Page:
A gothic tale becomes all too shockingly real in this mesmerizing magnum opus by the acclaimed author of FEED. It sounds like a fairy tale. He is a boy dressed in silks and white wigs and given the finest of classical educations. Raised by a group of rational philosophers known only by numbers, the boy and his mother — a princess in exile from a faraway land — are the only persons in their household assigned names. As the boy's regal mother, Cassiopeia, entertains the house scholars with her beauty and wit, young Octavian begins to question the purpose behind his guardians' fanatical studies. Only after he dares to open a forbidden door does he learn the hideous nature of their experiments — and his own chilling role in them. Set against the disquiet of Revolutionary Boston, M. T. Anderson's extraordinary novel takes place at a time when American Patriots rioted and battled to win liberty while African slaves were entreated to risk their lives for a freedom they would never claim. The first of two parts, this deeply provocative novel reimagines the past as an eerie place that has startling resonance for readers today.

This book has shown up on lists of books I might like on Oyster and Goodreads for awhile. I wasn’t really sure it was up my alley, especially after I had bounced off of a different book by Anderson.

Once again, though, this project of reading Printz books has not led me astray (honestly, of the 41 books I’ve read so far, I’ve really only hated one, and the other 4 that I’ve rated low or not rated at all were more victims of…not being my thing or disappointment rather than hatred).

This is a very unusual book, and it won’t be for very everyone. It’s set in Revolutionary America, and the language is pretty flowery. The story itself is strange and disturbing, and as a reader it was a bit….well, like watching a car crash. You don’t want to see, but you can’t help yourself, and wonder what it says about you that you are so compelled.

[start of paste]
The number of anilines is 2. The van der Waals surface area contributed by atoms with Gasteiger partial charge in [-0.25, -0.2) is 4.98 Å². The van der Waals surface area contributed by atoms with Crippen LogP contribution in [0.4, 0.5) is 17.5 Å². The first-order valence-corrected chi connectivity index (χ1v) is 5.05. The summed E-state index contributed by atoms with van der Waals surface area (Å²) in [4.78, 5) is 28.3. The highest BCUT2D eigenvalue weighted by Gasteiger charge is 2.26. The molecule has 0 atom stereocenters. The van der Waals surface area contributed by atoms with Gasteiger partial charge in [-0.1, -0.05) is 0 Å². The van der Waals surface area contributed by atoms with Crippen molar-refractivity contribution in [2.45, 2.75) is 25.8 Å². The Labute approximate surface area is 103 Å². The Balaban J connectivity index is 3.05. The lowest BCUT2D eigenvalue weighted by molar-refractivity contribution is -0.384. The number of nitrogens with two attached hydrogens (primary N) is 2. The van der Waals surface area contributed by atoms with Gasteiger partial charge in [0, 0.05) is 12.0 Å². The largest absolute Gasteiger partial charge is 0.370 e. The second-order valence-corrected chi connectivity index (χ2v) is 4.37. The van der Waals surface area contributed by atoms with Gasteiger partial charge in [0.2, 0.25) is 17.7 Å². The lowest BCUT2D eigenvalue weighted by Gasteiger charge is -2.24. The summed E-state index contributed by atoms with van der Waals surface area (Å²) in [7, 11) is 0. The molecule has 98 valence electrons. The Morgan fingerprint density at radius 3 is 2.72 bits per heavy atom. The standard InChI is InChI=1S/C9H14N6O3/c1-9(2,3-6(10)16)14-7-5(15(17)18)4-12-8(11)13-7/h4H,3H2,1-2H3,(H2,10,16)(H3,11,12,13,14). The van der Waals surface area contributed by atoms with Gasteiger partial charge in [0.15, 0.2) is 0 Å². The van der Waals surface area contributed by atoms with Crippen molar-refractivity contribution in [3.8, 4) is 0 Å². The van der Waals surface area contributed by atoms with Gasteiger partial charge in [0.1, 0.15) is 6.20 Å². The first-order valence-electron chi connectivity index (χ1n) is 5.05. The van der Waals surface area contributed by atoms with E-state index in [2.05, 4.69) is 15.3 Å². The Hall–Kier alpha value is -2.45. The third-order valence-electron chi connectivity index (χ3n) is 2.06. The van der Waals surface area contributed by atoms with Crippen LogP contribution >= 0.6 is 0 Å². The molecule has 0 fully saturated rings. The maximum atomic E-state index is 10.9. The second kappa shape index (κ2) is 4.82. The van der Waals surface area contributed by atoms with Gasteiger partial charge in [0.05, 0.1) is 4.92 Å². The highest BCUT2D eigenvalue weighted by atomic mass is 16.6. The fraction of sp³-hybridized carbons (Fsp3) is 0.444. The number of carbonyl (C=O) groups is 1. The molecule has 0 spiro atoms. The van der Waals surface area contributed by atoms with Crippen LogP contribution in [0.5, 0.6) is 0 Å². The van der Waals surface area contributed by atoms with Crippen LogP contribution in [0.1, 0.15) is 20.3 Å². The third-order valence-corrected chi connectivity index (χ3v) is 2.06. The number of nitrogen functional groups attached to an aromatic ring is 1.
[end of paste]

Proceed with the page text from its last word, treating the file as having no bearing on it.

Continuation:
It has gotten easy, at a remove of many years, to romanticize the founders of our country, but this book is a reminder that those men weren’t saints. They wanted freedom, but for those who looked like them. Octavian is a slave from Africa, being examined for his intellectual capacity, and despite what he could achieve (which was pretty impressive!), the deck was stacked against him. No one really thought he was actually a human, and the so-called experiments “proved” this.

The first part of the book is a little slow, as it follows Octavian when he is young. The pace picks up towards the end, and ends in a cliffhanger. Luckily for me, the second book in the series is a 2009 Printz Honor Book. I would read it anyway, but this way, it’s sooner rather than later.

“American Born Chinese” by Gene Luen Yang

American Born Chinese Book Cover American Born Chinese
Gene Luen Yang
Juvenile Fiction

2007 Michael L Printz Award Winner

All Jin Wang wants is to fit in. When his family moves to a new neighborhood, he suddenly finds that he's the only Chinese American student at his school. Jocks and bullies pick on him constantly, and he has hardly any friends. Then, to make matters worse, he falls in love with an all-American girl...

Born to rule over all the monkeys in the world, the story of the Monkey King is one of the oldest and greatest Chinese fables. Adored by his subjects, master of the arts of kung-fu, he is the most powerful monkey on earth. But the Monkey King doesn't want to be a monkey. He wants to be hailed as a god...

Chin-Kee is the ultimate negative Chinese stereotype, and he's ruining his cousin Danny's life. Danny's a popular kid at school, but every year Chin-Kee comes to visit, and every year Danny has to transfer to a new school to escape the shame. This year, though, things quickly go from bad to worse...

These three apparently unrelated tales come together with an unexpected twist, in a modern fable that is hilarious, poignant and action-packed. American Born Chinese is an amazing rise, all the way up to the astonishing climax--and confirms what a growing number of readers already know: Gene Yang is a major talent.

Hey! A graphic novel — the first to show up as a Printz honoree — and it won the 2007 award. This is a very quirky quick read of a book. It might seem to be simple, but it’s actually a pretty complex tale that I thoroughly enjoyed.